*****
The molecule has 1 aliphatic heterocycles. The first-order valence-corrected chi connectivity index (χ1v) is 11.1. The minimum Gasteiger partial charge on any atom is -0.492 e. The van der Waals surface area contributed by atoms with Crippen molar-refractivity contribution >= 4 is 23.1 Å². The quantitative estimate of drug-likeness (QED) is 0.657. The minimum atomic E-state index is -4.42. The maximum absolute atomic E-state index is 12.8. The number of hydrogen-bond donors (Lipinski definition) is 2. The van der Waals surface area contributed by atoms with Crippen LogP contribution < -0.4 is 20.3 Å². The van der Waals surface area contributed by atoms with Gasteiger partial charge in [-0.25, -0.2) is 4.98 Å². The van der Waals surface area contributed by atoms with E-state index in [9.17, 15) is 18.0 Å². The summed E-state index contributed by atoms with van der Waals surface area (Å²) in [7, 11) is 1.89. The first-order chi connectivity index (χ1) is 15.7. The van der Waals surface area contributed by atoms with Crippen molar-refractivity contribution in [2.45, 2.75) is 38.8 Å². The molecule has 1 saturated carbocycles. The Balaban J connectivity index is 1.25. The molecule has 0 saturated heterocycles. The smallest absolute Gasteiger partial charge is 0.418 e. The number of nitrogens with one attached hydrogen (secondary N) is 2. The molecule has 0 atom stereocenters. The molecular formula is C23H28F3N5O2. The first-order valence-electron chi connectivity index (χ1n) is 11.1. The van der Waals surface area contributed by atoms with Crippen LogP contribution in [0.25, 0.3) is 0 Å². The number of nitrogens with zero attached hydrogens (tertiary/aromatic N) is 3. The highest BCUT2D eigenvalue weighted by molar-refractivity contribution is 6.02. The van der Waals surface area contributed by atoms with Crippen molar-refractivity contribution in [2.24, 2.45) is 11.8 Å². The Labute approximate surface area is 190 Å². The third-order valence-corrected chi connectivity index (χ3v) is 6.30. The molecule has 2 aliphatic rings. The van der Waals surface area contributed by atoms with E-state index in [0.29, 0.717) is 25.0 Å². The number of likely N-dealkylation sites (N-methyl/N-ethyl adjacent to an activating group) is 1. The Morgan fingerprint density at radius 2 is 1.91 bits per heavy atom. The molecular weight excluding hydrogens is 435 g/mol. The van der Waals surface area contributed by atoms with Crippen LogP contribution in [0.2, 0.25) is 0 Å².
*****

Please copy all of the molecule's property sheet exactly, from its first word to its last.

The molecule has 1 aliphatic heterocycles. The first-order valence-corrected chi connectivity index (χ1v) is 11.1. The minimum Gasteiger partial charge on any atom is -0.492 e. The van der Waals surface area contributed by atoms with Crippen molar-refractivity contribution >= 4 is 23.1 Å². The quantitative estimate of drug-likeness (QED) is 0.657. The minimum atomic E-state index is -4.42. The maximum absolute atomic E-state index is 12.8. The number of hydrogen-bond donors (Lipinski definition) is 2. The van der Waals surface area contributed by atoms with Crippen LogP contribution < -0.4 is 20.3 Å². The van der Waals surface area contributed by atoms with Gasteiger partial charge in [-0.25, -0.2) is 4.98 Å². The van der Waals surface area contributed by atoms with E-state index in [9.17, 15) is 18.0 Å². The summed E-state index contributed by atoms with van der Waals surface area (Å²) in [7, 11) is 1.89. The first-order chi connectivity index (χ1) is 15.7. The van der Waals surface area contributed by atoms with Crippen molar-refractivity contribution in [2.45, 2.75) is 38.8 Å². The molecule has 1 saturated carbocycles. The Balaban J connectivity index is 1.25. The molecule has 0 saturated heterocycles. The smallest absolute Gasteiger partial charge is 0.418 e. The number of nitrogens with one attached hydrogen (secondary N) is 2. The molecule has 0 atom stereocenters. The molecular formula is C23H28F3N5O2. The first-order valence-electron chi connectivity index (χ1n) is 11.1. The van der Waals surface area contributed by atoms with Crippen LogP contribution in [0.25, 0.3) is 0 Å². The number of nitrogens with zero attached hydrogens (tertiary/aromatic N) is 3. The highest BCUT2D eigenvalue weighted by molar-refractivity contribution is 6.02. The van der Waals surface area contributed by atoms with Crippen molar-refractivity contribution in [2.24, 2.45) is 11.8 Å². The Labute approximate surface area is 190 Å². The third-order valence-corrected chi connectivity index (χ3v) is 6.30. The molecule has 2 aliphatic rings. The van der Waals surface area contributed by atoms with E-state index in [0.29, 0.717) is 25.0 Å². The number of likely N-dealkylation sites (N-methyl/N-ethyl adjacent to an activating group) is 1. The Morgan fingerprint density at radius 2 is 1.91 bits per heavy atom. The molecular weight excluding hydrogens is 435 g/mol. The van der Waals surface area contributed by atoms with Crippen LogP contribution in [0.2, 0.25) is 0 Å².